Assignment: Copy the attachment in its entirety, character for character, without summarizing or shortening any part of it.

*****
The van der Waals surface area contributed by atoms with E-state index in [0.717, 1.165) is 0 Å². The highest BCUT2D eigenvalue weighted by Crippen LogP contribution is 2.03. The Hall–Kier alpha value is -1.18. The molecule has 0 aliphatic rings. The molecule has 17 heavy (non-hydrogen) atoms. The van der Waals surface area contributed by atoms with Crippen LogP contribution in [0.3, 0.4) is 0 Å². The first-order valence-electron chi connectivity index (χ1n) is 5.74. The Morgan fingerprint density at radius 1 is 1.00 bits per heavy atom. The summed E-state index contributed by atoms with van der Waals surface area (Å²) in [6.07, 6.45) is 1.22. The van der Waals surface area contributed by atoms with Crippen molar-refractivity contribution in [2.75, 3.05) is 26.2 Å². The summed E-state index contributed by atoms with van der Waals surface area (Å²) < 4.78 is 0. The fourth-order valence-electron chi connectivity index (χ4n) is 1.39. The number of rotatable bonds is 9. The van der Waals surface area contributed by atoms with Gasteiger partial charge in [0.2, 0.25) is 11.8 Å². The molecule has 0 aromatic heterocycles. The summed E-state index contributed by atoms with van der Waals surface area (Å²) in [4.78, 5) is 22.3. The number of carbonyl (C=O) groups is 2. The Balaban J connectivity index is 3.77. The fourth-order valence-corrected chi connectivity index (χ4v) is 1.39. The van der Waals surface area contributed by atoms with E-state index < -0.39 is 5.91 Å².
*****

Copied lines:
The van der Waals surface area contributed by atoms with E-state index in [0.717, 1.165) is 0 Å². The highest BCUT2D eigenvalue weighted by Crippen LogP contribution is 2.03. The Hall–Kier alpha value is -1.18. The molecule has 0 aliphatic rings. The molecule has 17 heavy (non-hydrogen) atoms. The van der Waals surface area contributed by atoms with Crippen LogP contribution in [0.3, 0.4) is 0 Å². The first-order valence-electron chi connectivity index (χ1n) is 5.74. The Morgan fingerprint density at radius 1 is 1.00 bits per heavy atom. The summed E-state index contributed by atoms with van der Waals surface area (Å²) in [6.07, 6.45) is 1.22. The van der Waals surface area contributed by atoms with Crippen molar-refractivity contribution in [2.75, 3.05) is 26.2 Å². The summed E-state index contributed by atoms with van der Waals surface area (Å²) < 4.78 is 0. The fourth-order valence-electron chi connectivity index (χ4n) is 1.39. The number of rotatable bonds is 9. The van der Waals surface area contributed by atoms with Gasteiger partial charge in [0.2, 0.25) is 11.8 Å². The molecule has 0 aromatic heterocycles. The summed E-state index contributed by atoms with van der Waals surface area (Å²) in [4.78, 5) is 22.3. The number of carbonyl (C=O) groups is 2. The Balaban J connectivity index is 3.77. The fourth-order valence-corrected chi connectivity index (χ4v) is 1.39. The van der Waals surface area contributed by atoms with E-state index < -0.39 is 5.91 Å².